Dmitry Medvedev’s interview with Japanese media
President Dmitry Medvedev has mapped out his vision of Russia’s role in the world in a question-and-answer session with foreign journalists ahead of next week’s G8 summit.
D. MEDVEDEV: I’ve been giving many interviews ahead of the G8 summit. Earlier today, I met your colleagues. As I understand, you have had a good opportunity to prepare your questions – and I am ready to answer them.
A. HIDEO: Mr Medvedev, Russia is rapidly returning to global politics and the world economy. You are going to visit our country soon to participate in the G-8 summit. It will discuss how to counteract global challenges, such as the food crisis, energy security and global warming. What is Russia’s stance on all these problems and what concrete steps and proposals are you planning to submit to the G8 summit?
D. MEDVEDEV: Our position on global challenges is by and large clear. They should be handled with joint effort. Not a single state is capable of coping with these challenges on its own, no matter how strong, powerful and influential it might be. Therefore, global challenges call for global answers. In this sense, the G8 summit will just offer an opportunity to the leaders of the world’s biggest countries to agree on their stances and work out recommendations to overcome these problems.
All the problems you've mentioned are posing a threat to humanity. If we take the climate, for example, it’s absolutely clear that mankind has by now reached a point when difficult and irreversible processes can occur in climate change, if a certain line is stepped over. Our task is not only to ensure a normal life for today, but also to think about future generations. Therefore, problems related to climate and the environment were in the spotlight some time ago and they are still the centre of attention.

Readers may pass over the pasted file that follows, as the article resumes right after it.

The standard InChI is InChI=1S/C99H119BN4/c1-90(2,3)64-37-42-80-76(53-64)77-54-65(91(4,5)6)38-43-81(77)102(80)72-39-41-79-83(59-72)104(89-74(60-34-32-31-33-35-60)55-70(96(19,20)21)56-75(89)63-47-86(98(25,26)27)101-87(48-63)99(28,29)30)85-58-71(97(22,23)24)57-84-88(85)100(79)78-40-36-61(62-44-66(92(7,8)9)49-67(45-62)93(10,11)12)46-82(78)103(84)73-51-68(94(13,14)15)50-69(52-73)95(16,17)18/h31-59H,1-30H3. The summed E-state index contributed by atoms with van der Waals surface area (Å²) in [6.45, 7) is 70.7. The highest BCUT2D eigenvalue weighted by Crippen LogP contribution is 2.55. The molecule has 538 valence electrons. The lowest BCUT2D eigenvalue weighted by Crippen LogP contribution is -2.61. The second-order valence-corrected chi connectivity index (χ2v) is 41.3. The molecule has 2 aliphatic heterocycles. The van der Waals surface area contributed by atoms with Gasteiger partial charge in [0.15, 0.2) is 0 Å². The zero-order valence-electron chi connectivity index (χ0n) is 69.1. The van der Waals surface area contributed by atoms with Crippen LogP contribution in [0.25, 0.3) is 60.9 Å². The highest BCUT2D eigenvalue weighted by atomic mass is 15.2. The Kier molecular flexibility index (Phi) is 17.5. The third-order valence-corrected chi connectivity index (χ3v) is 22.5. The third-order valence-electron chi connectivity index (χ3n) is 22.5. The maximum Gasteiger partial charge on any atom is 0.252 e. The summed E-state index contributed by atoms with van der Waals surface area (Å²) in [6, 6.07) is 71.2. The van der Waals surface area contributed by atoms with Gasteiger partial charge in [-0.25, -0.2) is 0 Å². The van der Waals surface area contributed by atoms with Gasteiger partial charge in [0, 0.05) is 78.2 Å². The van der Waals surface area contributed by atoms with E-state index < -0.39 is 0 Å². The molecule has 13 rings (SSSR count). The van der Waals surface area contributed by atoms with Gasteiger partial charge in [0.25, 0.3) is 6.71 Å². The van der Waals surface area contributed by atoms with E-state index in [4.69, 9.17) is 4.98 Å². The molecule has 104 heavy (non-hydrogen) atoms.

Naturally, we should take a balanced approach to this problem. We should be concerned not only with how to physically cut gas emissions into the atmosphere and decrease the greenhouse effect but also with how to build a program for the future. This definitely creates the most difficulties because every country tackles its climatic problems in its own way. Far from all countries take part in vital instruments such as the Kyoto process. And if we think about a post-Kyoto period, including a period extending beyond 2012, we should base our stances on the conviction that the future should be provided by all the leading world economies. It is only in this way that we are going to succeed. In our situation, we simply cannot afford to divide economies and countries. We should seek the reduction of emissions through joint efforts. The opposite will be counter-productive.